2011 CMS Winter Meeting
Delta Chelsea Hotel, Toronto, December 10 - 12, 2011

Plenary Speakers

HERMANN EBERL, University of Guelph
The Good, the Bad, and the Ugly: How mathematics helped to explore the fantastical world of biofilms  [PDF]

Bacterial biofilms are microbial depositions on submerged interfaces. Bacteria attach to the surface and start producing a slimy substance that protects them. While many environmental engineering techniques are based on the good aspects of biofilms, they are harmful in medical and industrial contexts. The term “biofilm”, however, is a misnomer: Rather than as a homogeneous film, they often develop in complex spatially heterogeneous structures and morphologies. For a decade now, modeling how these structures arise has increasingly drawn mathematical attention (not to mention the numerous cellular automata models or individual based models that have been developed for an only slightly longer period by engineers and biologists). Bacterial biofilms can be understood both as spatially structured populations and as complex fluids. Taking, independently, either view as a starting point we can derive a biofilm model in the form of a quasilinear parabolic equation that simultaneously comprises two non-linear diffusion effects: a porous medium equation degeneracy as the dependent variable vanishes and a super-diffusion singularity as it approaches an a priori known upper bound. In this talk we will focus on the mathematical results for this type of equation and show some numerical simulations. Time permitting (i.e. likely not) we will also discuss an extension of the model to include quorum sensing as a means of bacterial communication.

The scaling limit of the critical random graph  [PDF]

The basic object in this talk will be the celebrated Erd\H{o}s-R\'enyi random graph model: we take $n$ labelled vertices, any pair of which we connect independently with probability $p$. A fundamental fact about this model is that it undergoes a phase transition. Set $p=c/n$, where $c$ is a constant. Then for $c < 1$, the components of the graph have size which is at most of order $\log n$; for $c > 1$, there is a single \emph{giant} component of size order $n$ and all other components again have size at most of order $\log n$. In order to investigate the critical behaviour, it is useful to look inside the \emph{critical window}, where $p = 1/n + \lambda n^{-4/3}$ and $\lambda \in \mathbb{R}$. Here, it turns out that the largest components all have size $n^{2/3}$. Moreover, they are close to being trees, in that each differs from a tree by a number of edges which stays bounded in expectation as $n \to \infty$. Viewing the components as random metric spaces in which we rescale the graph distance by $n^{-1/3}$, we are able to give a complete description of the scaling limit of the critical random graph. The limiting object has a satisfyingly elegant description as a sequence of continuum random trees in each of which a finite number of random vertex-identifications has been made.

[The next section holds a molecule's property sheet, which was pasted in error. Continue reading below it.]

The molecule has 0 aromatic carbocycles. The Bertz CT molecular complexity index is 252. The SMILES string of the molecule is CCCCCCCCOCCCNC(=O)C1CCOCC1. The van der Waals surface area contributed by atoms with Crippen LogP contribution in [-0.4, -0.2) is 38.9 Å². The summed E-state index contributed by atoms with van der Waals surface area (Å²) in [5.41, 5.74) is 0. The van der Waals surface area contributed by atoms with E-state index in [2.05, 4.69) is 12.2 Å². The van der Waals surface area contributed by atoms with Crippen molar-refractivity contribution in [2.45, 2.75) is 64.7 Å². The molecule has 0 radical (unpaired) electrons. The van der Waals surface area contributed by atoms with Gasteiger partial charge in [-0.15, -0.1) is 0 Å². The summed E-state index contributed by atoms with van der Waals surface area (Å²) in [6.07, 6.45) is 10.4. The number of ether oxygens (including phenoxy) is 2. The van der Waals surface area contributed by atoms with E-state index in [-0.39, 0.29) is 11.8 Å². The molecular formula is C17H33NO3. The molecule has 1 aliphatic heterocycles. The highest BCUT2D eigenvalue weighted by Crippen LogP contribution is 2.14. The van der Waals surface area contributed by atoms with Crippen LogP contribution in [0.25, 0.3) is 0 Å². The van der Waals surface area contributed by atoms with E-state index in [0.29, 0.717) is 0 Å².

This is joint work with Louigi Addario-Berry (McGill) and Nicolas Broutin (INRIA Paris-Rocquencourt).

GORDON SWATERS, University of Alberta
Mathematical properties of a higher-order model for nonlinear internal waves  [PDF]

Recent theoretical advances in connecting the wave-induced mean flow with the conserved pseudomomentum per unit mass has permitted the first rational derivation of a model that describes the weakly nonlinear propagation of internal gravity plane waves in a continuously stratified fluid. Depending on the particular parameter regime examined, the new model corresponds to an extended bright or dark derivative nonlinear Schrödinger equation or an extended complex-valued modified Korteweg-de Vries or Sasa-Satsuma equation. Here, we present the mass, momentum and energy conservation laws. A noncanonical and nonlocal infinite-dimensional Hamiltonian formulation of the model is introduced. The modulational stability characteristics associated with the Stokes wave solution of the model are described. The bright and dark solitary wave solutions of the model are given.

CRAIG TRACY, University of California, Davis
Turbulent liquid crystals, KPZ universality and the asymmetric simple exclusion process  [PDF]

We review recent experimental work on stochastically growing interfaces and compare these results with the recent theoretical developments for the Kardar-Parisi-Zhang equation and the closely related asymmetric simple exclusion process. The emphasis in this talk will be on the underlying results in the asymmetric simple exclusion process.

Towards an ultimate version of L  [PDF]

There is now evidence that there is an "ultimate" version of G\:{o}del's constructible universe L. The axiom that V is this ultimate L will yield a conception of the universe of sets which is both compatible with all known axioms of infinity (which are consistent with the Axiom of Choice) and which resolves essentially all the problems which have been shown to be unsolvable on the basis of the ZFC axioms using Cohen's method of forcing.

But evidence can be misleading and perhaps this evidence is simply a prelude to a refutation that there is an ultimate version of L. I will survey the situation and the relevant conjectures.

Event Sponsors

Ryerson University York University AARMS: Atlantic Association for Research in the Mathematical Sciences Centre de recherches mathématiques Fields Institute MITACS Pacific Institute for the Mathematical Sciences

Support from these sponsors is gratefully acknowledged.

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